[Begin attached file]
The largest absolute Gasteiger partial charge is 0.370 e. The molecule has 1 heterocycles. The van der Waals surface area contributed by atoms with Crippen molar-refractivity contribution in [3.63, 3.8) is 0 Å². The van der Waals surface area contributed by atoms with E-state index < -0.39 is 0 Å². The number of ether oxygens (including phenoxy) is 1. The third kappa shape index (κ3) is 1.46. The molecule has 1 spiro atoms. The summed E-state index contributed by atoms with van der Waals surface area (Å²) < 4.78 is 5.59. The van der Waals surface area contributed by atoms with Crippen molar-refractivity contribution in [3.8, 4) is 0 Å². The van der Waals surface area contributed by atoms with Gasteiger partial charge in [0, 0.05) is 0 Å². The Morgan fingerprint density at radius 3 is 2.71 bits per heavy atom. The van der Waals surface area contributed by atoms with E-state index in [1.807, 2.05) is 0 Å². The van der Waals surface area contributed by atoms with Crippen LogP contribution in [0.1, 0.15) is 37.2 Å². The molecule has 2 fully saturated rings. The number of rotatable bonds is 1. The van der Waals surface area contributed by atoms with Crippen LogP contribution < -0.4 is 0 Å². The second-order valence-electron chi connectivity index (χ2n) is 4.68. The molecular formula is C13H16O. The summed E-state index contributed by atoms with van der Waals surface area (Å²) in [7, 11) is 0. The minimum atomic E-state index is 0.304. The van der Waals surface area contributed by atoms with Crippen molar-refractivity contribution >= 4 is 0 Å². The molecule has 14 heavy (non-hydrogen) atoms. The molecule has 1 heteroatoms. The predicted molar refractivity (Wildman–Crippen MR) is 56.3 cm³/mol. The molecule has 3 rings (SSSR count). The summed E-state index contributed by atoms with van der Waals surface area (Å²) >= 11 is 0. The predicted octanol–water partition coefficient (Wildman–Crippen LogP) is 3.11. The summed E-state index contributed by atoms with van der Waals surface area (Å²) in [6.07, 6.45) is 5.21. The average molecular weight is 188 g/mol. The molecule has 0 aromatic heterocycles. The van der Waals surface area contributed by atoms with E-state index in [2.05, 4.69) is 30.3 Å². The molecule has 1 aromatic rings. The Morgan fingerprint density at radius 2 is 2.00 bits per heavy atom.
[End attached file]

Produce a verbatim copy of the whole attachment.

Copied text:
The largest absolute Gasteiger partial charge is 0.370 e. The molecule has 1 heterocycles. The van der Waals surface area contributed by atoms with Crippen molar-refractivity contribution in [3.63, 3.8) is 0 Å². The van der Waals surface area contributed by atoms with E-state index < -0.39 is 0 Å². The number of ether oxygens (including phenoxy) is 1. The third kappa shape index (κ3) is 1.46. The molecule has 1 spiro atoms. The summed E-state index contributed by atoms with van der Waals surface area (Å²) < 4.78 is 5.59. The van der Waals surface area contributed by atoms with Crippen molar-refractivity contribution in [3.8, 4) is 0 Å². The van der Waals surface area contributed by atoms with Gasteiger partial charge in [0, 0.05) is 0 Å². The Morgan fingerprint density at radius 3 is 2.71 bits per heavy atom. The van der Waals surface area contributed by atoms with E-state index in [1.807, 2.05) is 0 Å². The van der Waals surface area contributed by atoms with Crippen LogP contribution in [0.1, 0.15) is 37.2 Å². The molecule has 2 fully saturated rings. The number of rotatable bonds is 1. The van der Waals surface area contributed by atoms with Crippen LogP contribution < -0.4 is 0 Å². The second-order valence-electron chi connectivity index (χ2n) is 4.68. The molecular formula is C13H16O. The summed E-state index contributed by atoms with van der Waals surface area (Å²) in [7, 11) is 0. The minimum atomic E-state index is 0.304. The van der Waals surface area contributed by atoms with Crippen molar-refractivity contribution >= 4 is 0 Å². The molecule has 14 heavy (non-hydrogen) atoms. The molecule has 1 heteroatoms. The predicted molar refractivity (Wildman–Crippen MR) is 56.3 cm³/mol. The molecule has 3 rings (SSSR count). The summed E-state index contributed by atoms with van der Waals surface area (Å²) >= 11 is 0. The predicted octanol–water partition coefficient (Wildman–Crippen LogP) is 3.11. The summed E-state index contributed by atoms with van der Waals surface area (Å²) in [6.07, 6.45) is 5.21. The average molecular weight is 188 g/mol. The molecule has 0 aromatic heterocycles. The van der Waals surface area contributed by atoms with E-state index in [2.05, 4.69) is 30.3 Å². The molecule has 1 aromatic rings. The Morgan fingerprint density at radius 2 is 2.00 bits per heavy atom.